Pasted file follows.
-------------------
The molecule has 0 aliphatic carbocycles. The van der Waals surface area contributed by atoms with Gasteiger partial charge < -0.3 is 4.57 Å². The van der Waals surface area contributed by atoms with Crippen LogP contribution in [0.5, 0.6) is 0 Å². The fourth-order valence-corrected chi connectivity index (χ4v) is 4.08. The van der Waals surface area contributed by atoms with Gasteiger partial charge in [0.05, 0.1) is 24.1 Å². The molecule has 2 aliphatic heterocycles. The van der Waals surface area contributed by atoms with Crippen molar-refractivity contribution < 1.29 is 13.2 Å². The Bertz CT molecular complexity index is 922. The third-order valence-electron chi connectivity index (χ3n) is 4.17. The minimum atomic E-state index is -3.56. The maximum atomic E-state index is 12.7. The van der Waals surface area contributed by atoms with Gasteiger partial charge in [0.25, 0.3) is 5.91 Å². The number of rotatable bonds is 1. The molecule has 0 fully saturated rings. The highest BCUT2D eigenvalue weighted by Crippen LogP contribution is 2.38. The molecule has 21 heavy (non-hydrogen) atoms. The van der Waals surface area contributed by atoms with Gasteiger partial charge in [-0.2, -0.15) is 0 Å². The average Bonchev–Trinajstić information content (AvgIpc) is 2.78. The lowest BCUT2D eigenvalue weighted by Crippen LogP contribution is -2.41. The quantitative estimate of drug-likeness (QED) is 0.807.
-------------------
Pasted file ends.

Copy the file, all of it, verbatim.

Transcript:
The molecule has 0 aliphatic carbocycles. The van der Waals surface area contributed by atoms with Gasteiger partial charge < -0.3 is 4.57 Å². The van der Waals surface area contributed by atoms with Crippen LogP contribution in [0.5, 0.6) is 0 Å². The fourth-order valence-corrected chi connectivity index (χ4v) is 4.08. The van der Waals surface area contributed by atoms with Gasteiger partial charge in [0.05, 0.1) is 24.1 Å². The molecule has 2 aliphatic heterocycles. The van der Waals surface area contributed by atoms with Crippen molar-refractivity contribution < 1.29 is 13.2 Å². The Bertz CT molecular complexity index is 922. The third-order valence-electron chi connectivity index (χ3n) is 4.17. The minimum atomic E-state index is -3.56. The maximum atomic E-state index is 12.7. The van der Waals surface area contributed by atoms with Gasteiger partial charge in [0.25, 0.3) is 5.91 Å². The number of rotatable bonds is 1. The molecule has 0 fully saturated rings. The highest BCUT2D eigenvalue weighted by Crippen LogP contribution is 2.38. The molecule has 21 heavy (non-hydrogen) atoms. The van der Waals surface area contributed by atoms with Gasteiger partial charge in [-0.2, -0.15) is 0 Å². The average Bonchev–Trinajstić information content (AvgIpc) is 2.78. The lowest BCUT2D eigenvalue weighted by Crippen LogP contribution is -2.41. The quantitative estimate of drug-likeness (QED) is 0.807.